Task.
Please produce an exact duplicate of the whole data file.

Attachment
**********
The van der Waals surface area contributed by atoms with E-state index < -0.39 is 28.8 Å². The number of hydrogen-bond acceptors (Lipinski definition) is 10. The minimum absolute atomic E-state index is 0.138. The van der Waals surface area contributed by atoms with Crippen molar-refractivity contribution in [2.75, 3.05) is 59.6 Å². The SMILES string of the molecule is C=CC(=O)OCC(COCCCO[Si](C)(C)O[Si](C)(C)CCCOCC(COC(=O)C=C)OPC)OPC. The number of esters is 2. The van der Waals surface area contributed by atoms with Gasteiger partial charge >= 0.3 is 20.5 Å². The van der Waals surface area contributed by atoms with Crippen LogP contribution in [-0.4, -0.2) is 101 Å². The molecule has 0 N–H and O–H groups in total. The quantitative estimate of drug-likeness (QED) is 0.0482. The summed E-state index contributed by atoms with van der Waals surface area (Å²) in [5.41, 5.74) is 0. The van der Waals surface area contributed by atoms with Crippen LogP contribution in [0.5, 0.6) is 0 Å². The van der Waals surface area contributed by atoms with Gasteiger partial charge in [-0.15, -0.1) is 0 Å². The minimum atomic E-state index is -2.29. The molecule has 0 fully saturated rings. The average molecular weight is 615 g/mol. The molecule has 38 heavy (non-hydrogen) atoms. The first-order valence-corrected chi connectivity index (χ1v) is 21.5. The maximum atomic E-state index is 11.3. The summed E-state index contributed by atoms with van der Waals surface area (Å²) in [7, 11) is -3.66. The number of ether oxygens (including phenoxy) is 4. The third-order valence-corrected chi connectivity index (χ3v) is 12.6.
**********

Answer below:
The van der Waals surface area contributed by atoms with E-state index < -0.39 is 28.8 Å². The number of hydrogen-bond acceptors (Lipinski definition) is 10. The minimum absolute atomic E-state index is 0.138. The van der Waals surface area contributed by atoms with Crippen molar-refractivity contribution in [2.75, 3.05) is 59.6 Å². The SMILES string of the molecule is C=CC(=O)OCC(COCCCO[Si](C)(C)O[Si](C)(C)CCCOCC(COC(=O)C=C)OPC)OPC. The number of esters is 2. The van der Waals surface area contributed by atoms with Gasteiger partial charge >= 0.3 is 20.5 Å². The van der Waals surface area contributed by atoms with Crippen LogP contribution in [-0.4, -0.2) is 101 Å². The molecule has 0 N–H and O–H groups in total. The quantitative estimate of drug-likeness (QED) is 0.0482. The summed E-state index contributed by atoms with van der Waals surface area (Å²) in [5.41, 5.74) is 0. The van der Waals surface area contributed by atoms with Crippen LogP contribution in [0.5, 0.6) is 0 Å². The van der Waals surface area contributed by atoms with Gasteiger partial charge in [-0.15, -0.1) is 0 Å². The minimum atomic E-state index is -2.29. The molecule has 0 fully saturated rings. The average molecular weight is 615 g/mol. The molecule has 38 heavy (non-hydrogen) atoms. The first-order valence-corrected chi connectivity index (χ1v) is 21.5. The maximum atomic E-state index is 11.3. The summed E-state index contributed by atoms with van der Waals surface area (Å²) in [7, 11) is -3.66. The number of ether oxygens (including phenoxy) is 4. The third-order valence-corrected chi connectivity index (χ3v) is 12.6.